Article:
One building from each pairing has undergone an extensive building retrofit and the other building pairing remains in its original condition.

Our Research

These case studies will document the pre- and post- retrofit energy performance of the buildings, as well as review each set of buildings to identify the extent of the renovations to each building, and their associated timelines.

Whole Building Energy Performance Assessment of Deep Energy Retrofit

July 14, 2017

This project involves BETAC working alongside Manitoba Hydro and Manitoba Housing to monitor the energy usage of Donwood Manor – a 119-unit personal care home located in North Kildonan that recently completed major upgrades to its building envelope and mechanical systems (heating, cooling and ventilation).

Our Research

  • Energy models for both the pre-retrofit and post-retrofit design were developed to determine how the new building changes would contribute to the overall building energy profile.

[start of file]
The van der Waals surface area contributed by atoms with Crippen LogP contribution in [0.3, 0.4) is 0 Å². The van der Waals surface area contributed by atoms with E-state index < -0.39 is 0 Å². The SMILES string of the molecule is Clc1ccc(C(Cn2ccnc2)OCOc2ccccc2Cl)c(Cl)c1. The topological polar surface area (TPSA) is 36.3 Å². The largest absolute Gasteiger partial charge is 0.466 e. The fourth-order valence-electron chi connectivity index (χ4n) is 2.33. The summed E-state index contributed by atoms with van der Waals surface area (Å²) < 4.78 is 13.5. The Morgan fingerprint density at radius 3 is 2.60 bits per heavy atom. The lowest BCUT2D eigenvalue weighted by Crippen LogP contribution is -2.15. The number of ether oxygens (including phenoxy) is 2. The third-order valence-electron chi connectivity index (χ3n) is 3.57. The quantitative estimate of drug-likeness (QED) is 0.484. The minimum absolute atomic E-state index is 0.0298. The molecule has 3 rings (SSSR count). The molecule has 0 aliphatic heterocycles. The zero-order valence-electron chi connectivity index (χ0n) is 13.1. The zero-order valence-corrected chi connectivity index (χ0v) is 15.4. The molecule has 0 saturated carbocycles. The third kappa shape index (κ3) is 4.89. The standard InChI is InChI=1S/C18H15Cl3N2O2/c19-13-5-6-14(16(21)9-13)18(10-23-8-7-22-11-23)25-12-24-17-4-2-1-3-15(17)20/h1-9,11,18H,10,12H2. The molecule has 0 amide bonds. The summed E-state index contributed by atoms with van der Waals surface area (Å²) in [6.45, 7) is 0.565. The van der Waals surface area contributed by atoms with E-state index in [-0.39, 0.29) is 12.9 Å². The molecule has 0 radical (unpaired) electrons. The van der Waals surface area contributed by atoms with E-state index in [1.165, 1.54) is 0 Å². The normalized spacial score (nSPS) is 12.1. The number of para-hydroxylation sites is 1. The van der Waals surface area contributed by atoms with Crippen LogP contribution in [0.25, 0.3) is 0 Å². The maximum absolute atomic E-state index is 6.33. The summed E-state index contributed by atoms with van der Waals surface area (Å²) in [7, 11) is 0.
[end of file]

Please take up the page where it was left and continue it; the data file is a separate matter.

• Sensors, meters, and gauges will be installed this summer to monitor, measure, and verify the energy and water performance of the building for at least one continuous year.
  • Finally, a comparative analysis of the modelled energy usage and the actual energy usage of the building will be performed.


Findings from this project will be of benefit to others in the building industry; therefore, a presentation of these results will be developed to share at industry association meetings, seminars, and speaking engagements (e.g. Manitoba Building Envelope Council, Building Energy Management Manitoba, Manitoba Chapter of the Canada Green Building Council, ASHRAE Manitoba Chapter), and events such as the annual Better Buildings Conference in Winnipeg.